Prince of Persia: The Sands of Time brings life to popular video game


In Prince of Persia: The Sands of Time, Dastan (Jake Gyllenhaal) works with Princess Tamina (Gemma Arterton), in medieval Persia to fight a villain who is trying to destroy the world by stirring up a devastating sandstorm.


Since he already has Harry Potter and the Goblet of Fire to his credit, director Mike Newell knows all about making blockbusters. But even he admits to being impressed by the scale of his latest film, Walt Disney Pictures’ Prince of Persia: The Sands of Time.


"There are days I arrive for work and look around me and just think ’Wow!’" says the British-born director. "We had one location where we borrowed half a village and added to it with colossal structures: palaces, public buildings, squares, gardens and secret passageways. It had four sides and the actors galloped around it on horses."


Inspired by the popular video game of the same name, Prince of Persia stars Jake Gyllenhaal as Dastan, a rebellious young prince who’s suddenly caught up in a life and death struggle to prevent assorted villains from stealing the Dagger of Time, an ancient and sacred artifact that can reverse history. He works with Princess Tamina (Gemma Arterton) to reach his goal.


Mike Newell talked about the challenges of making the film in the following interview:

Q: What made you decide to be a part of this film?

Mike Newell: I liked the story. It’s a classic tale of someone having their world turned upside down by extraordinary circumstances and having to use all their resources to come out the other side. I also loved the idea of going to a place I had never been before. We had the freedom to create this whole amazing world because no one knows exactly what it looked like. The time period is also one when people took stories very seriously, and there wasn’t a division between what was a fable and what was real. To me the story of the film feels like one of the great myths: something that’s quite simple in a way, but bites very deep and you remember it life-long.

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Q: The character of Dastan seems to have been influenced by Indiana Jones...

Newell: Dastan is very athletic and irreverent, which is definitely like Indiana Jones, but my own influences were great stories like Kidnapped and Treasure Island that I read as a child. I loved that you never stepped outside of those stories, that you never for a minute doubted that there really was buried treasure, a desert island and a sailor with a wooden leg,


Q: Was Jake Gyllenhaal your first choice to play Dastan and what was it about him that got him the part?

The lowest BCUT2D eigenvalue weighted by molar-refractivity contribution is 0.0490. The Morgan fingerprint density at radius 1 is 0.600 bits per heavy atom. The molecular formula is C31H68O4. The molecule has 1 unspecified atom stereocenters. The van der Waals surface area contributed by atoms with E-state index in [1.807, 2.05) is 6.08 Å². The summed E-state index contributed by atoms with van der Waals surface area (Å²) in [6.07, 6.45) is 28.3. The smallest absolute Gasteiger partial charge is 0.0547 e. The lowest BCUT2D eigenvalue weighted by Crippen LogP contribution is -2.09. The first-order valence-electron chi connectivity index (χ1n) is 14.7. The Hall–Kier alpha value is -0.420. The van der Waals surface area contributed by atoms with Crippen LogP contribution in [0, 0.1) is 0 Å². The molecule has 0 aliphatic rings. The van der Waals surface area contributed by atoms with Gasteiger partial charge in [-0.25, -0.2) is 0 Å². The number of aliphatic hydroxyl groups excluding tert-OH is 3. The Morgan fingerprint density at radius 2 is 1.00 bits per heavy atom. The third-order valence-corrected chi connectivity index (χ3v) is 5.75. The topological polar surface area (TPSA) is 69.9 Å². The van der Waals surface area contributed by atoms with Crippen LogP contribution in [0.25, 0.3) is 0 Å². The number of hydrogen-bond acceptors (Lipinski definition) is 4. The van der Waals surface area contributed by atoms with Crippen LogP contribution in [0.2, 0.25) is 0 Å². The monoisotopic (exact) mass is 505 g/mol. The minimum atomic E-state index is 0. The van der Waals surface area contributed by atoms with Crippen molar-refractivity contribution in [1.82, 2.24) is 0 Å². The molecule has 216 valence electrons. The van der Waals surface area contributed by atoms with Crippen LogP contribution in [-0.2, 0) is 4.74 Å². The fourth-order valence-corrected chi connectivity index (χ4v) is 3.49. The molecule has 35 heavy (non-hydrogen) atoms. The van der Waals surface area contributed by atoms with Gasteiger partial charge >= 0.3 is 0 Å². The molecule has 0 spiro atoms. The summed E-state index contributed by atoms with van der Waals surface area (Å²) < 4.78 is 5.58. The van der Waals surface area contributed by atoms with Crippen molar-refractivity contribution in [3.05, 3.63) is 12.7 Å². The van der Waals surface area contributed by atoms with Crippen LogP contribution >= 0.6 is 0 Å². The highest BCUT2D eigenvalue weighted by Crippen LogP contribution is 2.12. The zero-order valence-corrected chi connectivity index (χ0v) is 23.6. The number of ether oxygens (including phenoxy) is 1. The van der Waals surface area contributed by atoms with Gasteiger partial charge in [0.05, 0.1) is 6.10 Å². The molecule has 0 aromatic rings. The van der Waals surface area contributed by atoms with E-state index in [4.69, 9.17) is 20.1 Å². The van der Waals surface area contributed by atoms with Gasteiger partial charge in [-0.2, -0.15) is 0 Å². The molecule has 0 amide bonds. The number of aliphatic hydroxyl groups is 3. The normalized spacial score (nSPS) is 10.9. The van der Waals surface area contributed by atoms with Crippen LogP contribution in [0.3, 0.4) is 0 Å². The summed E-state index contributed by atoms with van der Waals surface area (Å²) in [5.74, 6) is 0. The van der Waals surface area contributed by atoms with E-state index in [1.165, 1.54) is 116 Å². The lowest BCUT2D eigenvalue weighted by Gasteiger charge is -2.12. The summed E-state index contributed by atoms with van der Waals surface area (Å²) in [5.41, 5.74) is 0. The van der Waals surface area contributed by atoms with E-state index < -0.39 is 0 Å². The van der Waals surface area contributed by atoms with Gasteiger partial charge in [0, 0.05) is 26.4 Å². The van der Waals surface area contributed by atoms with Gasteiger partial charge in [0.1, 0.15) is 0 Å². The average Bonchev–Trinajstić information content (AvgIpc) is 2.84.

Newell: You had to have someone of a certain age. He had to have a command of the screen, which Jake obviously does and is partly what makes Jake a very interesting actor. I looked around and Jake was the first name that came into my head. And though I did meet lots and lots of other actors, I kept coming back to him.


Q: You’ve made many smaller, low budget films among all the Hollywood productions. Are they very different experiences?

Newell: They are but there is something essentially the same on any film, which has to do with concentration and intensity and making sure everything is choreographed right and looks real and satisfying. You should also know that no matter how much money you have to make a film, you never have enough. You always think, if only I could have had more sets, bigger crowd scenes...


Q: Just looking around this location today, you seem to be juggling so many things: hundreds of extras, dozens of horses, extreme heat and some ostriches that aren’t cooperating. There was even a sandstorm yesterday. How do you avoid being distracted?

Newell: You are distracted! There’s no way round that. You simply have to slot things into different areas of the brain. So the horses are acting up, or the set has fallen down, or the weather’s no good, and you file that in the horse bit of the brain or the sandstorm compartment and you think what you’re going to do about it, but you don’t let it get in the way of working with the actors and filming the important scene. Get that done and then you go back to persuading the ostriches to do what you want.

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Q: Whatever the challenges and despite the heat, everyone still seems to be having fun. Is keeping everything relaxed and happy important to you?

Newell: I hate dour atmospheres on set and the director acting like a dictator. I like everyone bouncing around and enjoying themselves. You get a much better result that way and, anyway, that’s what this film should be all about. If we’ve done our jobs well, it should be lots and lots of fun. On that point I have all my fingers crossed.


Opening soon across the Philippines, Prince of Persia: The Sands of Time is distributed by Walt Disney Studios Motion Pictures International.


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